- Remember that the One Medical team is always a click or call away, and make sure your caregivers know you are a member at One Medical and that they can also reach us 24/7 on your behalf should they need counsel or guidance on your care. Check your profile through the One Medical website to make sure your emergency contact information is current.
- Make a plan for a backup caregiver if your primary caregiver gets sick.
- Provide your support system with the information they’ll need to care for you if necessary. This includes information about your medications, food restrictions or needs, and any other important details about managing your health conditions.
If you have cold- or flu-like symptoms, isolate yourself from others
- If you’re experiencing any symptoms of a cold or flu, such as cough, runny nose, sore throat, sinus pain, headache, fever, or body aches, you might instead have COVID-19. The safest and smartest approach is to assume that you do have COVID-19 until proven otherwise.
- If you have such symptoms, the first and most important thing you can do is to isolate yourself from others, also known as “self-isolation,” to prevent infecting anyone else.
- You should then contact One Medical’s virtual care team and let us know about your symptoms. We’ll help decide whether you need to be tested for COVID-19, and if so, we’ll arrange it..
- Regardless of whether you undergo testing, we’ll probably advise you to recover from your illness at home. Hospitalization for COVID-19 is reserved for those with severe symptoms and potentially life-threatening complications.
- While you’re recovering, wear a loop-style face mask when around other people. Avoid being in the same room as any people who live with you.
- Practice good hygiene: cover your mouth and nose with a tissue when you cough or sneeze, wash your hands and/or use hand sanitizer frequently, and avoid touching your face with unwashed hands.
- Do not share dishes, utensils, glassware, towels, or bedding with any other people in your home. After using these items, you should wash them thoroughly with soap and water or disinfectant cleaners.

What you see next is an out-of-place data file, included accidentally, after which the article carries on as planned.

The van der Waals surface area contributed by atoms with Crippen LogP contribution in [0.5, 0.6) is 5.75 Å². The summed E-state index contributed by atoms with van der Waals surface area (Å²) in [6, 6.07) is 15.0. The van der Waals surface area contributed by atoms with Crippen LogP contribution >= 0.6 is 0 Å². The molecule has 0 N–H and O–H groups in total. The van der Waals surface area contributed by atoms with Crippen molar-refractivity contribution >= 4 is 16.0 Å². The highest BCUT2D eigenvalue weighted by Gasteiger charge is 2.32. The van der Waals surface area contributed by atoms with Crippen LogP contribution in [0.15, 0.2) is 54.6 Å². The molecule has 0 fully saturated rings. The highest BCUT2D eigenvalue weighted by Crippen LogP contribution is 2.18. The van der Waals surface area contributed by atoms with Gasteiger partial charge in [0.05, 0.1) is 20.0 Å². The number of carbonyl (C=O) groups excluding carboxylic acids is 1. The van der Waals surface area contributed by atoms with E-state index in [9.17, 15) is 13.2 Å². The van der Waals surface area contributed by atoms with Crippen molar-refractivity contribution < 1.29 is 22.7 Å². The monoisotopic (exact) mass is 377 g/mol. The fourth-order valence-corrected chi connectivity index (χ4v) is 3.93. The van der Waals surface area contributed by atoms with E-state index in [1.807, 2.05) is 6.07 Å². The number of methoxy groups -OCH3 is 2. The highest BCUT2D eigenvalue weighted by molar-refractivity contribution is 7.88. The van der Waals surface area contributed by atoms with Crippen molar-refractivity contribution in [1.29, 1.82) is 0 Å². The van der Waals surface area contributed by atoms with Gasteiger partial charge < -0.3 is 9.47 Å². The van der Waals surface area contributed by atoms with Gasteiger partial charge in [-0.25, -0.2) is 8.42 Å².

- Practice routine cleaning of frequently-touched surfaces such as counters, tabletops, doorknobs, bathroom fixtures, toilets, phones, keyboards, tablets, and bedside tables in your home.
- Monitor your condition at least twice per day. If you’re feeling worse, contact One Medical promptly.
- The decision to discontinue home isolation precautions should be made on a case-by-case basis, in consultation with your provider(s) and state and local health departments. The One Medical clinical team will partner with the local health authorities to provide you with a timeline they deem appropriate to end self-isolation.
Watch for warning signs of severe COVID-19 infection
- If you develop severe symptoms associated with COVID-19, seek emergency medical attention right away by calling 911. Those symptoms can include:
- Severe difficulty breathing
- Persistent chest pain
- New confusion or inability to stay alert
- Bluish lips or face
- If you do call 911, notify the dispatch personnel that you have, or are being evaluated for COVID-19. If possible, put on a face mask before emergency medical services arrive.
The One Medical blog is published by One Medical, an innovative primary care practice with offices in Boston, Chicago, Los Angeles, New York, Phoenix, Portland, the San Francisco Bay Area, Seattle, and Washington, DC.
Any general advice posted on our blog, website, or app is for informational purposes only and is not intended to replace or substitute for any medical or other advice. The One Medical Group entities and 1Life Healthcare, Inc. make no representations or warranties and expressly disclaim any and all liability concerning any treatment, action by, or effect on any person following the general information offered or provided within or through the blog, website, or app. If you have specific concerns or a situation arises in which you require medical advice, you should consult with an appropriately trained and qualified medical services provider.